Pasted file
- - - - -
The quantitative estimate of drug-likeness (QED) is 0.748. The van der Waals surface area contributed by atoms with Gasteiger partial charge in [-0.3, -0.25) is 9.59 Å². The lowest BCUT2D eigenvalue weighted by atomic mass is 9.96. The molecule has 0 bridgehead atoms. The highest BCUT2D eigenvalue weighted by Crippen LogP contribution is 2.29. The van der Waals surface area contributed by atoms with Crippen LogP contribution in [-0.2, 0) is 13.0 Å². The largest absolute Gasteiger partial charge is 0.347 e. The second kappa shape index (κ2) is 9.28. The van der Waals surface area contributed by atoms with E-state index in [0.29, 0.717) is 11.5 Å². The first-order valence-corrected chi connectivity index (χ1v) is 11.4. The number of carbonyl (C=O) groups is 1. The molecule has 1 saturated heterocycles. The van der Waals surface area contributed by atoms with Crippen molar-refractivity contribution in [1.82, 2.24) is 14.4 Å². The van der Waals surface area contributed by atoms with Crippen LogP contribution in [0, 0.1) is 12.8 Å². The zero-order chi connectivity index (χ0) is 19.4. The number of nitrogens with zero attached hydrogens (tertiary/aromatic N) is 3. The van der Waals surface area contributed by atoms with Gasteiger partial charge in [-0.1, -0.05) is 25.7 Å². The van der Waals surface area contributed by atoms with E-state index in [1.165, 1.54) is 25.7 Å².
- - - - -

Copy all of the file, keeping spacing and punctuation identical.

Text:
The quantitative estimate of drug-likeness (QED) is 0.748. The van der Waals surface area contributed by atoms with Gasteiger partial charge in [-0.3, -0.25) is 9.59 Å². The lowest BCUT2D eigenvalue weighted by atomic mass is 9.96. The molecule has 0 bridgehead atoms. The highest BCUT2D eigenvalue weighted by Crippen LogP contribution is 2.29. The van der Waals surface area contributed by atoms with Crippen LogP contribution in [-0.2, 0) is 13.0 Å². The largest absolute Gasteiger partial charge is 0.347 e. The second kappa shape index (κ2) is 9.28. The van der Waals surface area contributed by atoms with E-state index in [0.29, 0.717) is 11.5 Å². The first-order valence-corrected chi connectivity index (χ1v) is 11.4. The number of carbonyl (C=O) groups is 1. The molecule has 1 saturated heterocycles. The van der Waals surface area contributed by atoms with Crippen molar-refractivity contribution in [1.82, 2.24) is 14.4 Å². The van der Waals surface area contributed by atoms with Crippen LogP contribution in [0, 0.1) is 12.8 Å². The zero-order chi connectivity index (χ0) is 19.4. The number of nitrogens with zero attached hydrogens (tertiary/aromatic N) is 3. The van der Waals surface area contributed by atoms with Gasteiger partial charge in [-0.1, -0.05) is 25.7 Å². The van der Waals surface area contributed by atoms with E-state index in [1.165, 1.54) is 25.7 Å².